What’s Happening:

Changed context and new dimensions are the hallmarks of today’s digital age, and every online storyteller must master them. Ezra Eeman, head of EBU Digital, demonstrated the eight dimensions of this new media landscape with his eight-year-old daughter, browsing YouTube clips on the family iPad.


Why It Matters

Eeman’s daughter, Haru, is half Japanese and half Belgian, schooled in English and French and raised in Dutch — and therefore a critical representation of the new ultra-diverse digital world that does not fit neatly into audience categories. Haru’s time spent watching videos on an iPad completely encapsulated the full-stack experience of the eight important dimensions that every digital storyteller must be aware of.


Digging Deeper

These dimensions are:

  1. Know your audience. Too many journalists still create for an audience of one — themselves. Today’s audience has changed, along with the way media relates to them; they can no longer be easily defined by traditional demographics of age, social class, education or even gender.
  2. Frictionless media. Haru was browsing her device without any effort, and today’s users expect such a frictionless journey. Every obstacle you put in the way of your audience is an excuse for them to find an easier path.
  3. Join the conversation. Engagement is the code word of the day, and social platforms have built in the expectation of interaction. Innovative media companies are reinventing the newsroom process and role of the audience, who are no longer an uninvolved reader.
  4. Behavior shaped by technology. We shape technology, and it shapes us. Mobile phones have made a huge impact on our behavior, and the average person navigates her way across various screens and touchpoints. Publishers must understand context and device-driven media use.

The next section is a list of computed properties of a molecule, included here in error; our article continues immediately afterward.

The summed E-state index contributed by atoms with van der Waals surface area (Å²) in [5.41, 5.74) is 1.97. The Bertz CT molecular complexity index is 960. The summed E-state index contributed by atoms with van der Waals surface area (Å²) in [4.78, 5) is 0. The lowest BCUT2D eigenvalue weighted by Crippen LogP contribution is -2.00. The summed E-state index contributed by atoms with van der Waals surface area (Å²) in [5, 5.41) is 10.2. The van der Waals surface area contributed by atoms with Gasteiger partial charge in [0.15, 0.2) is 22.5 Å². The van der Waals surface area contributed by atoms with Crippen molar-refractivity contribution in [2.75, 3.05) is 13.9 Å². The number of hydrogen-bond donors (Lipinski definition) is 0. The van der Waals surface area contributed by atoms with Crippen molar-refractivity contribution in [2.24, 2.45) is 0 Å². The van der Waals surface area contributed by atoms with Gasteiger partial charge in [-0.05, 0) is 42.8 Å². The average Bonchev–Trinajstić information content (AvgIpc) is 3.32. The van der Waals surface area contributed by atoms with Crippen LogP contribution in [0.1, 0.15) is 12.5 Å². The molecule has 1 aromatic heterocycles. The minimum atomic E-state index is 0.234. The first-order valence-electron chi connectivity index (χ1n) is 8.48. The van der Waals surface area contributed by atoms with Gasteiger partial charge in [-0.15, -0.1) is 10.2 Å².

5. Interfaces interactions. Eeman noted that he never taught his daughter how to use the iPad — it was just intuitive for her. With new devices and interfaces constantly on the horizon, publishers must unlock these formats and create alternative possibilities for interaction, while being certain they are not adding layers of friction instead.
  6. The king of content needs the queen of distribution. Media makers have to make hard strategic choices about the channels they use to get their content out. Do we float in a stream controlled and created by others or do we tend our own garden with a lot of effort and no guarantee that someone will ever visit? Publishers must make distribution an integral part of their storytelling process.
  7. Welcome to the Youniverse. Media companies collect troves of audience data, but very few actually know how to turn that into value. They must figure out what to do with the data, while being aware of increased scrutiny of privacy and the use of such data.
  8. Hooked by experiences. The tailored, effortless experience, with social and engaging content, is what triggers Haru to go back to her digital experience. But it is not the single experience that is the end game, Eeman said, but the relationship. Media companies must understand what people seek out proactively and what drives them to watch from the same publisher or creator week after week.
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The Bottom Line

Storytellers eager to succeed in today’s digital landscape and build their knowledge and audience must be aware of and learn to master these eight basics.

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